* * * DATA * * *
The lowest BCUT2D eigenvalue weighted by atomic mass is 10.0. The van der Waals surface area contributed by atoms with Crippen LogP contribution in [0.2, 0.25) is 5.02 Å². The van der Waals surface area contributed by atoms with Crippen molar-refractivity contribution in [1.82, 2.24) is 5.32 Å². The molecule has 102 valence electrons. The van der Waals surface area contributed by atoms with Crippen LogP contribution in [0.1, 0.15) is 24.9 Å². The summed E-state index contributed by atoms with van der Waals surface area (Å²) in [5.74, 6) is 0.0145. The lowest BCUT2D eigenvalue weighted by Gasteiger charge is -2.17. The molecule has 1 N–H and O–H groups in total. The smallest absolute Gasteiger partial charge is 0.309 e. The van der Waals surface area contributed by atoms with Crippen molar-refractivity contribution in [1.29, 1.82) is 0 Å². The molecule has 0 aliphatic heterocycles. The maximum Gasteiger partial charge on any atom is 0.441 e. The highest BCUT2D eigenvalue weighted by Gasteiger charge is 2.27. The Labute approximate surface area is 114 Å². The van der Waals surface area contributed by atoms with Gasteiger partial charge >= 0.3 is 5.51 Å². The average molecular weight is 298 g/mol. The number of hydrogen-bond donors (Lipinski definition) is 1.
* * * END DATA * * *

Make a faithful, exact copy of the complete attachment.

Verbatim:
The lowest BCUT2D eigenvalue weighted by atomic mass is 10.0. The van der Waals surface area contributed by atoms with Crippen LogP contribution in [0.2, 0.25) is 5.02 Å². The van der Waals surface area contributed by atoms with Crippen molar-refractivity contribution in [1.82, 2.24) is 5.32 Å². The molecule has 102 valence electrons. The van der Waals surface area contributed by atoms with Crippen LogP contribution in [0.1, 0.15) is 24.9 Å². The summed E-state index contributed by atoms with van der Waals surface area (Å²) in [5.74, 6) is 0.0145. The lowest BCUT2D eigenvalue weighted by Gasteiger charge is -2.17. The molecule has 1 N–H and O–H groups in total. The smallest absolute Gasteiger partial charge is 0.309 e. The van der Waals surface area contributed by atoms with Crippen molar-refractivity contribution in [1.29, 1.82) is 0 Å². The molecule has 0 aliphatic heterocycles. The maximum Gasteiger partial charge on any atom is 0.441 e. The highest BCUT2D eigenvalue weighted by Gasteiger charge is 2.27. The Labute approximate surface area is 114 Å². The van der Waals surface area contributed by atoms with Gasteiger partial charge >= 0.3 is 5.51 Å². The average molecular weight is 298 g/mol. The number of hydrogen-bond donors (Lipinski definition) is 1.